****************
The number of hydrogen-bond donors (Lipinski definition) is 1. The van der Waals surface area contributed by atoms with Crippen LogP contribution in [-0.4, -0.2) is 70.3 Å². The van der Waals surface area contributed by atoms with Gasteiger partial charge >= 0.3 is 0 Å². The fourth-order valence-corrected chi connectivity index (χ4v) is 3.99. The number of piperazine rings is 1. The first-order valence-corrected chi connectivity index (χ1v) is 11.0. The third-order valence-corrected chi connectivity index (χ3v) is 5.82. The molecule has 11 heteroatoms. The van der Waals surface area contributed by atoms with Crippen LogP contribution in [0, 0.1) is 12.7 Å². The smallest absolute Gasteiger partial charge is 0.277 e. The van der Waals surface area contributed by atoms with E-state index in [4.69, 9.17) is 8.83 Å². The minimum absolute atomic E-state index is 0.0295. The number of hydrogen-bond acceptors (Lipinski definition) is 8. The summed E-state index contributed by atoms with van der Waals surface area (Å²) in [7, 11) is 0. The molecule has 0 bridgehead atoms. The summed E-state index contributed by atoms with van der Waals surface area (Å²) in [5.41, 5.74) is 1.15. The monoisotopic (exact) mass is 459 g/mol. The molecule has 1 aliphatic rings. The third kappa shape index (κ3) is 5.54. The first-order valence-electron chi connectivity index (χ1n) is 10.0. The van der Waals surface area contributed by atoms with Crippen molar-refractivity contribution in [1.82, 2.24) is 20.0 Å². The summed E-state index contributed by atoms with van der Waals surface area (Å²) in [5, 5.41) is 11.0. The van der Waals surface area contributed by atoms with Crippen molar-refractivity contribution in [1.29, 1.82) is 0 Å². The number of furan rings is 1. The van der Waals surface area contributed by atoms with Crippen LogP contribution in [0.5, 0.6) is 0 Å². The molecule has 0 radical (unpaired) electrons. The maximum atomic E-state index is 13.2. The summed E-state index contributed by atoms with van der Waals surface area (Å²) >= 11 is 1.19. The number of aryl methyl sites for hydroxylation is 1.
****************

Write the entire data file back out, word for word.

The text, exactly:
The number of hydrogen-bond donors (Lipinski definition) is 1. The van der Waals surface area contributed by atoms with Crippen LogP contribution in [-0.4, -0.2) is 70.3 Å². The van der Waals surface area contributed by atoms with Gasteiger partial charge >= 0.3 is 0 Å². The fourth-order valence-corrected chi connectivity index (χ4v) is 3.99. The number of piperazine rings is 1. The first-order valence-corrected chi connectivity index (χ1v) is 11.0. The third-order valence-corrected chi connectivity index (χ3v) is 5.82. The molecule has 11 heteroatoms. The van der Waals surface area contributed by atoms with Crippen LogP contribution in [0, 0.1) is 12.7 Å². The smallest absolute Gasteiger partial charge is 0.277 e. The van der Waals surface area contributed by atoms with E-state index in [4.69, 9.17) is 8.83 Å². The minimum absolute atomic E-state index is 0.0295. The number of hydrogen-bond acceptors (Lipinski definition) is 8. The summed E-state index contributed by atoms with van der Waals surface area (Å²) in [7, 11) is 0. The molecule has 0 bridgehead atoms. The summed E-state index contributed by atoms with van der Waals surface area (Å²) in [5.41, 5.74) is 1.15. The monoisotopic (exact) mass is 459 g/mol. The molecule has 1 aliphatic rings. The third kappa shape index (κ3) is 5.54. The first-order valence-electron chi connectivity index (χ1n) is 10.0. The van der Waals surface area contributed by atoms with Crippen molar-refractivity contribution in [1.82, 2.24) is 20.0 Å². The summed E-state index contributed by atoms with van der Waals surface area (Å²) in [5, 5.41) is 11.0. The van der Waals surface area contributed by atoms with Crippen molar-refractivity contribution in [1.29, 1.82) is 0 Å². The number of furan rings is 1. The van der Waals surface area contributed by atoms with Crippen LogP contribution in [0.5, 0.6) is 0 Å². The molecule has 0 radical (unpaired) electrons. The maximum atomic E-state index is 13.2. The summed E-state index contributed by atoms with van der Waals surface area (Å²) >= 11 is 1.19. The number of aryl methyl sites for hydroxylation is 1.